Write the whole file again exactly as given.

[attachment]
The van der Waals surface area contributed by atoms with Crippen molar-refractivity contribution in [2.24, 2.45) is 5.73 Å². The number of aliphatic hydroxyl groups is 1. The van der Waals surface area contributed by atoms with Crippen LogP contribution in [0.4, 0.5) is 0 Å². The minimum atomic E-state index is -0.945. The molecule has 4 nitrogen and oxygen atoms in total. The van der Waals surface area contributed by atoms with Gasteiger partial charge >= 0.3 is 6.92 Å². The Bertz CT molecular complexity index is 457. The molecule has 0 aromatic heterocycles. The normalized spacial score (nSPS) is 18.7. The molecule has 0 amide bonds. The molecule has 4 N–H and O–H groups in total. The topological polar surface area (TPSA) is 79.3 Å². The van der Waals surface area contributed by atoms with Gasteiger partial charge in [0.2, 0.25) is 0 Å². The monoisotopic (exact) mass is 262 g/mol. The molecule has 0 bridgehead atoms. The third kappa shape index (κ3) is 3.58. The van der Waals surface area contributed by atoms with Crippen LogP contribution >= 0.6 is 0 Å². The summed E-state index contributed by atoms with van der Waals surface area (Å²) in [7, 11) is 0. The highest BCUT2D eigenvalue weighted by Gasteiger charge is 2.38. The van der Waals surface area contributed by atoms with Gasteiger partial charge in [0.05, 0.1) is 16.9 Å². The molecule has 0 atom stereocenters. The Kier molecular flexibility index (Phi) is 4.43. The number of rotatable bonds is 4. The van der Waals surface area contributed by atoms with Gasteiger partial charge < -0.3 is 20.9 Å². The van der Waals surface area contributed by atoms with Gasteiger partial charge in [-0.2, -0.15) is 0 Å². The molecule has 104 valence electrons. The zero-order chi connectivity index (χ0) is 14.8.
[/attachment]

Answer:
The van der Waals surface area contributed by atoms with Crippen molar-refractivity contribution in [2.24, 2.45) is 5.73 Å². The number of aliphatic hydroxyl groups is 1. The van der Waals surface area contributed by atoms with Crippen LogP contribution in [0.4, 0.5) is 0 Å². The minimum atomic E-state index is -0.945. The molecule has 4 nitrogen and oxygen atoms in total. The van der Waals surface area contributed by atoms with Gasteiger partial charge >= 0.3 is 6.92 Å². The Bertz CT molecular complexity index is 457. The molecule has 0 aromatic heterocycles. The normalized spacial score (nSPS) is 18.7. The molecule has 0 amide bonds. The molecule has 4 N–H and O–H groups in total. The topological polar surface area (TPSA) is 79.3 Å². The van der Waals surface area contributed by atoms with Gasteiger partial charge in [0.2, 0.25) is 0 Å². The monoisotopic (exact) mass is 262 g/mol. The molecule has 0 bridgehead atoms. The third kappa shape index (κ3) is 3.58. The van der Waals surface area contributed by atoms with Crippen LogP contribution >= 0.6 is 0 Å². The summed E-state index contributed by atoms with van der Waals surface area (Å²) in [7, 11) is 0. The highest BCUT2D eigenvalue weighted by Gasteiger charge is 2.38. The van der Waals surface area contributed by atoms with Gasteiger partial charge in [0.05, 0.1) is 16.9 Å². The molecule has 0 atom stereocenters. The Kier molecular flexibility index (Phi) is 4.43. The number of rotatable bonds is 4. The van der Waals surface area contributed by atoms with Gasteiger partial charge < -0.3 is 20.9 Å². The van der Waals surface area contributed by atoms with Gasteiger partial charge in [-0.2, -0.15) is 0 Å². The molecule has 104 valence electrons. The zero-order chi connectivity index (χ0) is 14.8.